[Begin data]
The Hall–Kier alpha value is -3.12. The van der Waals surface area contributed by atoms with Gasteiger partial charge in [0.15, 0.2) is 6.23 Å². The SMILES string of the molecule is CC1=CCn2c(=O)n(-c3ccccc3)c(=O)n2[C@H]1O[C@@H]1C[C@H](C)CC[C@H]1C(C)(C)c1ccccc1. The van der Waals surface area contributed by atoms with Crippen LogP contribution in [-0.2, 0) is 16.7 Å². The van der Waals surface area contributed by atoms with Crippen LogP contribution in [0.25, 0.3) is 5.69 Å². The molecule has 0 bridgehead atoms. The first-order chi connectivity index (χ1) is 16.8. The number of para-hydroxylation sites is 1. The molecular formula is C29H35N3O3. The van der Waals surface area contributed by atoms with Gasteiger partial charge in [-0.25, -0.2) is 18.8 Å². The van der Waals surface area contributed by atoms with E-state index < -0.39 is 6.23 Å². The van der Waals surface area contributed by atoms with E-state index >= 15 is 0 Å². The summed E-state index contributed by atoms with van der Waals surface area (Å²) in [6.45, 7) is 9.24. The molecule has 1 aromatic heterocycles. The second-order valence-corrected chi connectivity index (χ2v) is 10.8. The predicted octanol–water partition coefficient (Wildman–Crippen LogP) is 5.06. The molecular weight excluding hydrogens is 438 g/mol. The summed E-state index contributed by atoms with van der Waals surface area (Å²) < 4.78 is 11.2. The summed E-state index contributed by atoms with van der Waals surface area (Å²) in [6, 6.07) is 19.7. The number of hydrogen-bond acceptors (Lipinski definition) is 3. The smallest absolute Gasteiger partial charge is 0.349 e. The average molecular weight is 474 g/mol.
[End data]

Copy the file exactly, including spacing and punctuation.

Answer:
The Hall–Kier alpha value is -3.12. The van der Waals surface area contributed by atoms with Gasteiger partial charge in [0.15, 0.2) is 6.23 Å². The SMILES string of the molecule is CC1=CCn2c(=O)n(-c3ccccc3)c(=O)n2[C@H]1O[C@@H]1C[C@H](C)CC[C@H]1C(C)(C)c1ccccc1. The van der Waals surface area contributed by atoms with Crippen LogP contribution in [-0.2, 0) is 16.7 Å². The van der Waals surface area contributed by atoms with Crippen LogP contribution in [0.25, 0.3) is 5.69 Å². The molecule has 0 bridgehead atoms. The first-order chi connectivity index (χ1) is 16.8. The number of para-hydroxylation sites is 1. The molecular formula is C29H35N3O3. The van der Waals surface area contributed by atoms with Gasteiger partial charge in [-0.25, -0.2) is 18.8 Å². The van der Waals surface area contributed by atoms with E-state index < -0.39 is 6.23 Å². The van der Waals surface area contributed by atoms with E-state index >= 15 is 0 Å². The summed E-state index contributed by atoms with van der Waals surface area (Å²) in [6.45, 7) is 9.24. The molecule has 1 aromatic heterocycles. The second-order valence-corrected chi connectivity index (χ2v) is 10.8. The predicted octanol–water partition coefficient (Wildman–Crippen LogP) is 5.06. The molecular weight excluding hydrogens is 438 g/mol. The summed E-state index contributed by atoms with van der Waals surface area (Å²) < 4.78 is 11.2. The summed E-state index contributed by atoms with van der Waals surface area (Å²) in [6, 6.07) is 19.7. The number of hydrogen-bond acceptors (Lipinski definition) is 3. The smallest absolute Gasteiger partial charge is 0.349 e. The average molecular weight is 474 g/mol.